“The L.A. Unified School District sure makes my life hell. My son is bored to tears by a whole bunch of cold numbers, dates and facts, which is the way all the LAUSD curricula are designed. The how and the why are always left out, and there's nothing on how all this information relates to kids' lives, or anybody's life, so your kid rebels and fights with you, and all you're trying to do is encourage him to get a basic education.

“But the big upside of being Dad is learning about the world through his perceptions. Although we share the same belief system — that everything basically sucks — I'm forced into positive reasoning rather than just whining along with him, and it helps me so much to dwell on the positive.

“One day I noticed hair under his arms, and I'd see him talking to girls, so I said, 'Son, the time has come for us to have a little biology talk,' and the script went something like this:



“'You mean, like, we're gonna do the man-to-man sex talk?'

“I said, 'Uh, yes . . . I guess so,' and he went all grave and serious.

“'Dad, are you, uh, under the assumption that I'm a virgin?'

“'Dude, you're 12 years old!'” ã

BOB HAS A LOT OF FRIENDS WHO CARE, even though he whines on “Boy at a Bus Stop” that he doesn't have a single one, a temporary state of affairs no doubt owing to Bad Bob's lurid addict side and his penchant for extreme outlandishness, such as getting booted from Johnny Depp's exclusive Viper Room bad-boy inner circle for totaling the boss's pickup. This incident earned Bob Hall of Fame status in the Hillbilly Prince's personally named “Waste-O Club,” whose elite membership also included such superheavyweight badasses as Gibby “Satan” Haynes, Evan Dando, Shane “I'm Not a Fuckup Like Bob” MacGowan, Al Jourgensen and John “Go With It” Frusciante, with occasional quickie visits by Perry “Gotta Dash” Farrell.

Could you support someone as an artist who once beat RCA out of more cash than McLaren ever squeezed from A&M for the Pistols (somebody over at RCA thought Bob might've been the Dylan of the '80s) if you thought he was a good songwriter? 'Course you would.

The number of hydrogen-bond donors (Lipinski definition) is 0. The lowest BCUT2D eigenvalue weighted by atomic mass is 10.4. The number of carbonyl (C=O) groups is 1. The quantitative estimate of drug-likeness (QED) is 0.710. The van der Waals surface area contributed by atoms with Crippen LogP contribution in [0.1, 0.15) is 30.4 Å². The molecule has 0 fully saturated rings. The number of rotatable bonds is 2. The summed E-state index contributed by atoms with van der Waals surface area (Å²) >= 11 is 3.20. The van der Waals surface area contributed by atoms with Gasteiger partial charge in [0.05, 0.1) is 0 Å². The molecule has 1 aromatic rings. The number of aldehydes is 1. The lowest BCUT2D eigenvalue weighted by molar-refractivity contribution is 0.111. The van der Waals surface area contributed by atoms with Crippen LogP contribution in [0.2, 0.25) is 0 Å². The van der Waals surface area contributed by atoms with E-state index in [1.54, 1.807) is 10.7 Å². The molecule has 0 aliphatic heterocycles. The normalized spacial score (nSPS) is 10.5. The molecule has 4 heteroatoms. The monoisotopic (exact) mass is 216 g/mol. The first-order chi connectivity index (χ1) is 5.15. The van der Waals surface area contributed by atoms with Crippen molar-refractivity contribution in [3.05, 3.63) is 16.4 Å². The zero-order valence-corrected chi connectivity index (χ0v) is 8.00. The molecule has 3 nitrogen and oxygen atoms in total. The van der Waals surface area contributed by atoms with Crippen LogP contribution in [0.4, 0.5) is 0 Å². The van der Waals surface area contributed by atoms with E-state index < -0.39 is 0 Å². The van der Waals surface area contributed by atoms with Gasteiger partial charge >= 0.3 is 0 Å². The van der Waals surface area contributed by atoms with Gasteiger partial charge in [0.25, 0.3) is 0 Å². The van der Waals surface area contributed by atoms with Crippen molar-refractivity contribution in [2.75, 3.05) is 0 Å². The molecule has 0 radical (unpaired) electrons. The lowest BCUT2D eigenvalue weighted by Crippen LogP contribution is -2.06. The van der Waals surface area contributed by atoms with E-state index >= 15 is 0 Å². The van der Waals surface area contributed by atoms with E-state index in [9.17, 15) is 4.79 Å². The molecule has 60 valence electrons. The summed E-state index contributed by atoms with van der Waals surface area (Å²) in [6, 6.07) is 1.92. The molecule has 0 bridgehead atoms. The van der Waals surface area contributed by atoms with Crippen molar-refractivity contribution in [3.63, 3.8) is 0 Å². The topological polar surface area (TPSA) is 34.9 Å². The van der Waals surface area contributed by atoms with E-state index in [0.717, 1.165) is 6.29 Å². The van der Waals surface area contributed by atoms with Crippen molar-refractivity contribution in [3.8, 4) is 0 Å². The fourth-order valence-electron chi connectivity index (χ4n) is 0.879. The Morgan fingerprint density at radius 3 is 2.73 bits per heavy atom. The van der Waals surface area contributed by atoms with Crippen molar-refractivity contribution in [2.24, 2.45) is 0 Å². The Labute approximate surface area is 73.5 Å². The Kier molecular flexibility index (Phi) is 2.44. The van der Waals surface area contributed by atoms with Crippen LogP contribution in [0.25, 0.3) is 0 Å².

Could you get with a guy who emotes about living with John Frusciante during the darkest hours of the latter's hellacious “Your Pussy's Glued to a Building on Fire” period, some of which is captured in Johnny Depp's movie short Stuff, just before the young Chili Pepper burned down his Hollywood Hills digs? Rather than calling 911, the composer of “Under the Bridge” once stood over Bob, who was writhing on the floor while plummeting into a major OD, and said in a soothing, reassuring voice, “Just go with it, man . . . it's okay.”

The same Bob who survived that little kick in the head was soon able to howl at the moon with laughter following his humiliating brush with the ultimate in Big Top Geek shame: getting booed out at a Clippers game while singing the national anthem wasted on smack and booze.


THE HELLION MYTHS AND LEGENDS ON Bob's way-after-midnight exploits abound ad infinitum, and on his new record Bob once again writes about what he knows best: the agony and the ecstasy, the many near-death experiences, and the dark side of fame. When Bob transcends his pain, sometimes you, the listener, get to go with it.

“I accept that my music doesn't necessarily have mass appeal. I used to blame drugs and alcohol for not getting over, but I've learned to live with the awareness that my music may not be for everybody. And you know what? So what! My music is for the type of people who want to know if life is worth living, and I'm here to report that, sadly, it is very much so. Life without drugs and alcohol is all about battling with your kid over schoolwork, playing with your dog and telling your mom you love her.”